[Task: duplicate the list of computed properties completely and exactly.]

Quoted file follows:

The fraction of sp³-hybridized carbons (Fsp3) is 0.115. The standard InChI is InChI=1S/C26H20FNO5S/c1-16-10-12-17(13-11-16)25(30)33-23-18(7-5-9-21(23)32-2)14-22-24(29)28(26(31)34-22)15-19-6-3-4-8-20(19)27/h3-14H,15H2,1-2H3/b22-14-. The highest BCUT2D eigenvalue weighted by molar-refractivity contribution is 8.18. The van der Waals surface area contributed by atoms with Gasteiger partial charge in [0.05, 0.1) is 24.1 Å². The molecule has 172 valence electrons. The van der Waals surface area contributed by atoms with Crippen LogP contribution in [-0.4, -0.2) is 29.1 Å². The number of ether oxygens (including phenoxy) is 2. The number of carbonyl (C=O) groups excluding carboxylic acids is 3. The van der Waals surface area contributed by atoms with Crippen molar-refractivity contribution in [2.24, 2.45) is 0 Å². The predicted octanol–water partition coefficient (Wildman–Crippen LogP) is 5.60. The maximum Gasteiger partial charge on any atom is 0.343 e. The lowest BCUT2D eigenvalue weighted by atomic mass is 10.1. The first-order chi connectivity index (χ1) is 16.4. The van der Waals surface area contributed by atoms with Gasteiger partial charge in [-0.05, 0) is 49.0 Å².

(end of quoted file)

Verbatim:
The fraction of sp³-hybridized carbons (Fsp3) is 0.115. The standard InChI is InChI=1S/C26H20FNO5S/c1-16-10-12-17(13-11-16)25(30)33-23-18(7-5-9-21(23)32-2)14-22-24(29)28(26(31)34-22)15-19-6-3-4-8-20(19)27/h3-14H,15H2,1-2H3/b22-14-. The highest BCUT2D eigenvalue weighted by molar-refractivity contribution is 8.18. The van der Waals surface area contributed by atoms with Gasteiger partial charge in [0.05, 0.1) is 24.1 Å². The molecule has 172 valence electrons. The van der Waals surface area contributed by atoms with Crippen LogP contribution in [-0.4, -0.2) is 29.1 Å². The number of ether oxygens (including phenoxy) is 2. The number of carbonyl (C=O) groups excluding carboxylic acids is 3. The van der Waals surface area contributed by atoms with Crippen molar-refractivity contribution in [2.24, 2.45) is 0 Å². The predicted octanol–water partition coefficient (Wildman–Crippen LogP) is 5.60. The maximum Gasteiger partial charge on any atom is 0.343 e. The lowest BCUT2D eigenvalue weighted by atomic mass is 10.1. The first-order chi connectivity index (χ1) is 16.4. The van der Waals surface area contributed by atoms with Gasteiger partial charge in [-0.05, 0) is 49.0 Å².